Ask The Chaplain

Ask The Chaplain

Tuesday, November 27, 2007

"Are there different levels of prayer?"


There are three levels of intensity in prayer: Asking, seeking, and knocking:

Ask, and it shall be given you; seek, and ye shall find; knock, and it shall be opened unto you:

For every one that asketh receiveth; and he that seeketh findeth, and to him that knocketh it shall be opened. (Matthew 7:7-8)

Asking is the first level of prayer. It is simply presenting a request to God and receiving an immediate answer. In order to receive, the condition is to ask: have not, because ye ask not. (James 4:2)

Seeking is a deeper level of prayer. This is the level of prayer where answers are not as immediate as at the asking level. The 120 gathered in the upper room where they "continued" in prayer is an example of seeking. These men and women sought fulfillment of the promise of the Holy Spirit and continued "seeking" until the answer came (Acts 1-2).

Knocking is a deeper level. It is prayer that is persistent when answers are longer in coming. It is illustrated by the parable Jesus told in Luke 11:5-10. It is also illustrated by the persistence of Daniel who continued to "knock" despite the fact he saw no visible results because Satan hindered the answer from God (Daniel 10).


Paul calls for believers to pray always with "all prayer" (Ephesians 6:18). Another translation of the Bible reads "praying with every kind of prayer" (Goodspeed Translation). This refers to the various types of prayer which include:


You enter into God's presence with worship and praise:

Enter into His gates with thanksgiving, and into His courts with praise; be thankful unto Him, and bless His Name. (Psalms 100:4)

Worship is the giving of honor and devotion. Praise is thanksgiving and an expression of gratitude not only for what God has done but for who He is. You are to worship God in spirit and in truth:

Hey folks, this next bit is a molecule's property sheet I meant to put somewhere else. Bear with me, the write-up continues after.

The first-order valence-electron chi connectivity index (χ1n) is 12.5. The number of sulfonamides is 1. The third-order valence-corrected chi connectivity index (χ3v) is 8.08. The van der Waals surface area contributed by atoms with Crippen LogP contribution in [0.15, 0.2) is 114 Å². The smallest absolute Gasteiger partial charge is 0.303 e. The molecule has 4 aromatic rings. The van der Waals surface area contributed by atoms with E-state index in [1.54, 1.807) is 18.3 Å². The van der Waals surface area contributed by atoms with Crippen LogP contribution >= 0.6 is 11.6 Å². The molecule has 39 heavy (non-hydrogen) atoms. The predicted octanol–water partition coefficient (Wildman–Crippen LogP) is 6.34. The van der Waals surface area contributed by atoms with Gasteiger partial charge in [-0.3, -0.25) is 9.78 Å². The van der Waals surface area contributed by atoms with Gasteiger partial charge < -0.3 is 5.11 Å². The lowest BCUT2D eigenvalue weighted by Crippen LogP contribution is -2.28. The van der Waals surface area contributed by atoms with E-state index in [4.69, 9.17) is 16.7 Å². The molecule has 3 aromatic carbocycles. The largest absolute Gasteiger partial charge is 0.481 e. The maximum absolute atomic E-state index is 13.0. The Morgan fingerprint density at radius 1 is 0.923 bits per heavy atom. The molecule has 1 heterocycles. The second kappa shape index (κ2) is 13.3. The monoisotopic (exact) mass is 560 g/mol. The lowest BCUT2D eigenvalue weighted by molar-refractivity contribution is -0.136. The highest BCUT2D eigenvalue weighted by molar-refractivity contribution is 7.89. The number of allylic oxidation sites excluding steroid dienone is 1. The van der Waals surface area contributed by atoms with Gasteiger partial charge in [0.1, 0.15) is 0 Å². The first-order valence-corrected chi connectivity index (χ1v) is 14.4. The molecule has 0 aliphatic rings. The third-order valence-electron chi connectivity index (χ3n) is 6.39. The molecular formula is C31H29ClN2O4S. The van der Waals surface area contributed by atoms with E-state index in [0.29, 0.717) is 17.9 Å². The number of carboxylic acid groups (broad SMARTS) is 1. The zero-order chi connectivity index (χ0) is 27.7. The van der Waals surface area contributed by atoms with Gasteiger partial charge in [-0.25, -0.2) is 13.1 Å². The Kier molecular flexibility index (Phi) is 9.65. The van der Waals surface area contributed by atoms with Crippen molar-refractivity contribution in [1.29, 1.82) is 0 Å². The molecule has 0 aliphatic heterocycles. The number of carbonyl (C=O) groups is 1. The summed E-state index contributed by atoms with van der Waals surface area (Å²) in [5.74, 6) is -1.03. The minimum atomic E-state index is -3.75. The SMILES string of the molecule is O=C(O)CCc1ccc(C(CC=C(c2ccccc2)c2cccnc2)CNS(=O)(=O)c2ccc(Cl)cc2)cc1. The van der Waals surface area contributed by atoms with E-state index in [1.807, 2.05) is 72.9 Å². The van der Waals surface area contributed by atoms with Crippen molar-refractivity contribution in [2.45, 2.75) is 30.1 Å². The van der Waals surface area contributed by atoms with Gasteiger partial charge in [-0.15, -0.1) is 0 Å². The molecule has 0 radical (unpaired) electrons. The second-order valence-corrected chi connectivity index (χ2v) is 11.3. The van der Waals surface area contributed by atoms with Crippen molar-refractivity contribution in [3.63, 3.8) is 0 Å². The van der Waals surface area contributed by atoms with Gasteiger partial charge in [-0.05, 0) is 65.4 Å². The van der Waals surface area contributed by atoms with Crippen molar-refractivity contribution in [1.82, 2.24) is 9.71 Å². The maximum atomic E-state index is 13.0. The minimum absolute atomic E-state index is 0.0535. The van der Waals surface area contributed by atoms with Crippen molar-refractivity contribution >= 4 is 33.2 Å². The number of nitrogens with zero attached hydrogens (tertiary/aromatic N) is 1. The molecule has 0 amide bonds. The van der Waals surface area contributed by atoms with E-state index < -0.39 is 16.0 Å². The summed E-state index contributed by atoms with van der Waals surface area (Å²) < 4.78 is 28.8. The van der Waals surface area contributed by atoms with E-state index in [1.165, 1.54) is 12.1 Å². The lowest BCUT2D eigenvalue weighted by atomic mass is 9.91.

But the hour cometh, and now is, when the true worshipers shall worship the Father in Spirit and in truth: for the Father seeketh such to worship Him.

God is a Spirit and they that worship Him must worship Him in spirit and in truth. (John 4:23-24)

Worshiping God in truth means that you worship Him on the basis of what is revealed in the Word of God. To worship Him in Spirit is to do so sincerely in the power of the Holy Spirit, from your innermost being, putting Him first above all others. When you worship in Spirit, you allow the Holy Spirit to direct your worship. You do not use man-made formulas or rituals of worship. You do not just repeat chants or prayers with your mind somewhere else.
Instead, you open up the innermost recesses of your heart and mind, and lift praise and adoration to Him in your own words. Sometimes, the Holy Spirit will take over completely and you will begin to worship in the "other tongues" of your prayer language.

Praise and worship can be with:

Singing: Psalms 9:2,11; 40:3; Mark 14:26
Audible praise: Psalms 103:1
Shouting: Psalms 47:1
Lifting up of the hands: Psalms 63:4; 134:2; I Timothy 2:8
Clapping: Psalms 47:1
Musical instruments: Psalms 150:3-5
Standing: II Chronicles 20:19
Bowing: Psalms 95:6
Dancing: Psalms 149:3
Kneeling: Psalms 95:6
Lying down: Psalms 149:5


This is prayer committing your life and will to God. It includes prayers of consecration and dedication to God, His work, and His purposes.


Prayers of petition are requests. Requests must be made according to the will of God as revealed in His written Word. Petitions may be at the levels of asking, seeking, or knocking. Supplication is another word for this type of prayer. The word supplication means "beseeching God or strongly appealing to Him in behalf of a need.


A prayer of confession is repenting and asking forgiveness for sin:

If we confess our sins, He is faithful and just to forgive us our sins and to cleanse us from all unrighteousness. (I John 1:9)


Intercession is prayer for others. An intercessor is one who takes the place of another or pleads another's case. It is upon this type of prayer that the remainder of this manual focuses.


The Biblical basis for the New Testament believer's ministry of intercessory prayer is our calling as priests unto God. The Word of God declares that we are a holy priesthood (I Peter 2:5), a royal priesthood (I Peter 2:9), and a kingdom of priests (Revelation 1:5).